Eavesdropping is predicted to evolve between sympatric, but not allopatric, predator and prey. The evolutionary arms race between Asian honey bees and their hornet predators has led to a remarkable defence, heat balling, which suffocates hornets with heat and carbon dioxide. We show that the sympatric Asian species, Apis cerana (Ac), formed heat balls in response to Ac and hornet (Vespa velutina) Alarm Pheromones, demonstrating eavesdropping. The allopatric species, Apis mellifera (Am), only weakly responded to a live hornet and Am Alarm pheromone, but not to hornet Alarm pheromone. We observed typical hornet Alarm pheromone-releasing behaviour, hornet sting extension, when guard bees initially attacked. Once heat balls were formed, guards released honey bee sting Alarm Pheromones: isopentyl acetate, octyl acetate, (E)-2-decen-1-yl acetate and benzyl acetate. Only Ac heat balled in response to realistic bee Alarm pheromone component levels (

Yanan Cheng – One of the best experts on this subject based on the ideXlab platform.

  • Olfactory eavesdropping of predator Alarm pheromone by sympatric but not allopatric prey
    Animal Behaviour, 2018
    Co-Authors: Shihao Dong, Ping Wen, Qi Zhang, Yuan Wang, Yanan Cheng, Ken Tan, James C Nieh
    Abstract:

    Eavesdropping is predicted to evolve between sympatric, but not allopatric, predator and prey. The evolutionary arms race between Asian honey bees and their hornet predators has led to a remarkable defence, heat balling, which suffocates hornets with heat and carbon dioxide. We show that the sympatric Asian species, Apis cerana (Ac), formed heat balls in response to Ac and hornet (Vespa velutina) Alarm Pheromones, demonstrating eavesdropping. The allopatric species, Apis mellifera (Am), only weakly responded to a live hornet and Am Alarm pheromone, but not to hornet Alarm pheromone. We observed typical hornet Alarm pheromone-releasing behaviour, hornet sting extension, when guard bees initially attacked. Once heat balls were formed, guards released honey bee sting Alarm Pheromones: isopentyl acetate, octyl acetate, (E)-2-decen-1-yl acetate and benzyl acetate. Only Ac heat balled in response to realistic bee Alarm pheromone component levels (

  • Poison and Alarm: the Asian hornet Vespa velutina uses sting venom volatiles as an Alarm pheromone.
    The Journal of Experimental Biology, 2016
    Co-Authors: Yanan Cheng, Ping Wen, Shihao Dong, Ken Tan, James C Nieh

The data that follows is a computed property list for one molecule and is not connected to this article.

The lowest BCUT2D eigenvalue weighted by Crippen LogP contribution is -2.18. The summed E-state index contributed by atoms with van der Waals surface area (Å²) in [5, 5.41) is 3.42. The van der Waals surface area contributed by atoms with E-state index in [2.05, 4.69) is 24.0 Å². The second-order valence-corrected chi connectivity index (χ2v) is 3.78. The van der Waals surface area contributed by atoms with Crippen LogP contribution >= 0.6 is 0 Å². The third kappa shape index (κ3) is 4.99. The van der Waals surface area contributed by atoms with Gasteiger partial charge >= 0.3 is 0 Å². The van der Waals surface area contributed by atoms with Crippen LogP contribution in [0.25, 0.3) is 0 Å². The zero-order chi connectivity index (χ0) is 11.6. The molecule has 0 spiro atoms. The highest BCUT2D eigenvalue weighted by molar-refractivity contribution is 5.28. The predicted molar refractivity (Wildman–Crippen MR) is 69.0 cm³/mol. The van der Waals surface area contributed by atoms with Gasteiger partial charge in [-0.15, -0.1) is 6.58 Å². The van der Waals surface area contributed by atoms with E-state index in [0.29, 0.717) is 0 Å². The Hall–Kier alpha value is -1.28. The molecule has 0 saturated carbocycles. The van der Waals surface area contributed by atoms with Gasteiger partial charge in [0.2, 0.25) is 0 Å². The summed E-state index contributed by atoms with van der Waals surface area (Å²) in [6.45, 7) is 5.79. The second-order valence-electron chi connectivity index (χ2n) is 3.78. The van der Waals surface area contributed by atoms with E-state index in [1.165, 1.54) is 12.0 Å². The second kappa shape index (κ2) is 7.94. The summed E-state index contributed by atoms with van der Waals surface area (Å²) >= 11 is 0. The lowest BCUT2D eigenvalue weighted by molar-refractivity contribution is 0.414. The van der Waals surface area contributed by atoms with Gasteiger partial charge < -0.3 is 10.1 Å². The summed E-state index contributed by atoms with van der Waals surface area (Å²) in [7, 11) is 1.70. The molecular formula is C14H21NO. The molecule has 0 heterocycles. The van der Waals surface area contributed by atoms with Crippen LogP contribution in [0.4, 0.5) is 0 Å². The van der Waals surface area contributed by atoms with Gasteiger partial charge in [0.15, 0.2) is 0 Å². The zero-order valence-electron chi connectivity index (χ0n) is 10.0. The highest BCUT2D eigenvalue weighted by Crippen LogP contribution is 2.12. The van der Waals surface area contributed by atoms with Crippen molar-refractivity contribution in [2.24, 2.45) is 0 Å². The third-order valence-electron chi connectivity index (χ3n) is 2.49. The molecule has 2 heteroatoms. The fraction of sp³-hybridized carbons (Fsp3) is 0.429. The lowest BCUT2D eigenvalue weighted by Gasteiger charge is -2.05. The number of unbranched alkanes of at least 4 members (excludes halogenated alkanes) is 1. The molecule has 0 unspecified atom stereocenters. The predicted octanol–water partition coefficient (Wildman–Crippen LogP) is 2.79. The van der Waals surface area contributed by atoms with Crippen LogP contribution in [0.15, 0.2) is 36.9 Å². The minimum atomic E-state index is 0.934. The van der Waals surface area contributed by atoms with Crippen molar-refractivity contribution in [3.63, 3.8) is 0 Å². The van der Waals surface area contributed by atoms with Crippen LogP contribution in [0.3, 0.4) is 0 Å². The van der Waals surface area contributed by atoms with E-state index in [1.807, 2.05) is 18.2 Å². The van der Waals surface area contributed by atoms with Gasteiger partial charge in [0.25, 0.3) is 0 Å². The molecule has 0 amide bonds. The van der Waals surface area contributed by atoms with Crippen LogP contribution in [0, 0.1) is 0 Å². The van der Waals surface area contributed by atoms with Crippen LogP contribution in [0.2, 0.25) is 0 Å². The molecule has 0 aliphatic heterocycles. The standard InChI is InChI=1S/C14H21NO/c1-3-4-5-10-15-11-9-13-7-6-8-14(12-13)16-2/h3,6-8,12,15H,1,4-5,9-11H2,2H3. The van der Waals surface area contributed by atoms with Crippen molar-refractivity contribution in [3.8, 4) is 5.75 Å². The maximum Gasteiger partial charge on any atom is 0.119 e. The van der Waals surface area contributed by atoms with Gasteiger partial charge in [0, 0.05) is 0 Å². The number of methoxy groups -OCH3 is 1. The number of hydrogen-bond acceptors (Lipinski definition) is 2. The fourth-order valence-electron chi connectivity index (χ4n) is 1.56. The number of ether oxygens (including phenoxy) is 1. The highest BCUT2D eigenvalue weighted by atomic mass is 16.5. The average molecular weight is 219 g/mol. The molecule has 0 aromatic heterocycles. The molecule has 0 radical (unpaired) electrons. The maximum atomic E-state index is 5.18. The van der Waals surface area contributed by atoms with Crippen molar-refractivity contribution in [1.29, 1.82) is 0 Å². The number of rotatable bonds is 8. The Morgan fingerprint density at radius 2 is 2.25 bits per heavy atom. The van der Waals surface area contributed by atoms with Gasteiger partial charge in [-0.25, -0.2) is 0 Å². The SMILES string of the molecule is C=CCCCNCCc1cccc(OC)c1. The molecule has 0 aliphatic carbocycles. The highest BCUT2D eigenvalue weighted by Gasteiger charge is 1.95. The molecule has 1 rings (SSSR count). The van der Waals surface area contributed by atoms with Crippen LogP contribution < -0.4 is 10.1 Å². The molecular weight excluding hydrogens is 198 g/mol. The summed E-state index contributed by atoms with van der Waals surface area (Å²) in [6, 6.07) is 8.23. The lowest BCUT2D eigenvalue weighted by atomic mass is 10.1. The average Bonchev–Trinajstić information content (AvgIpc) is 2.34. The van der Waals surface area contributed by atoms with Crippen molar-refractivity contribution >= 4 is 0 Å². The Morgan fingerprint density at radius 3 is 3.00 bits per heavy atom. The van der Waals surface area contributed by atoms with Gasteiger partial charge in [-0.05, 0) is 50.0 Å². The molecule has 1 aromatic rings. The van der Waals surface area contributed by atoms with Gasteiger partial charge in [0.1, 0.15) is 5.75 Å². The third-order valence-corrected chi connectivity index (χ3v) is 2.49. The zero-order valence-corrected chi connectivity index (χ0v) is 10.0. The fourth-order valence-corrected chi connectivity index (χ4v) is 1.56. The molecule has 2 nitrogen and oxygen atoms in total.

Abstract:

    In colonial organisms, Alarm Pheromones can provide a key fitness advantage by enhancing colony defence and warning of danger. Learning which species use Alarm pheromone and the key compounds involved therefore enhances our understanding of how this important signal has evolved. However, our knowledge of Alarm Pheromones is more limited in the social wasps and hornets compared with the social bees and ants. Vespa velutina is an economically important and widespread hornet predator that attacks honey bees and humans. This species is native to Asia and has now invaded Europe. Despite growing interest in V. velutina, it was unknown whether it possessed an Alarm pheromone. We show that these hornets use sting venom as an Alarm pheromone. Sting venom volatiles were strongly attractive to hornet workers and triggered attacks. Two major venom fractions, consisting of monoketones and diketones, also elicited attack. We used gas chromatography coupled to electroantennographic detection (GC-EAD) to isolate 13 known and 3 unknown aliphatic ketones and alcohols in venom that elicited conspicuous hornet antennal activity. Two of the unknown compounds may be an undecen-2-one and an undecene-2,10-dinone. Three major compounds (heptan-2-one, nonan-2-one and undecan-2-one) triggered attacks, but only nonan-2-one did so at biologically relevant levels (10 hornet equivalents). Nonan-2-one thus deserves particular attention. However, the key Alarm releasers for V. velutina remain to be identified. Such identification will help to illuminate the evolution and function of Alarm compounds in hornets.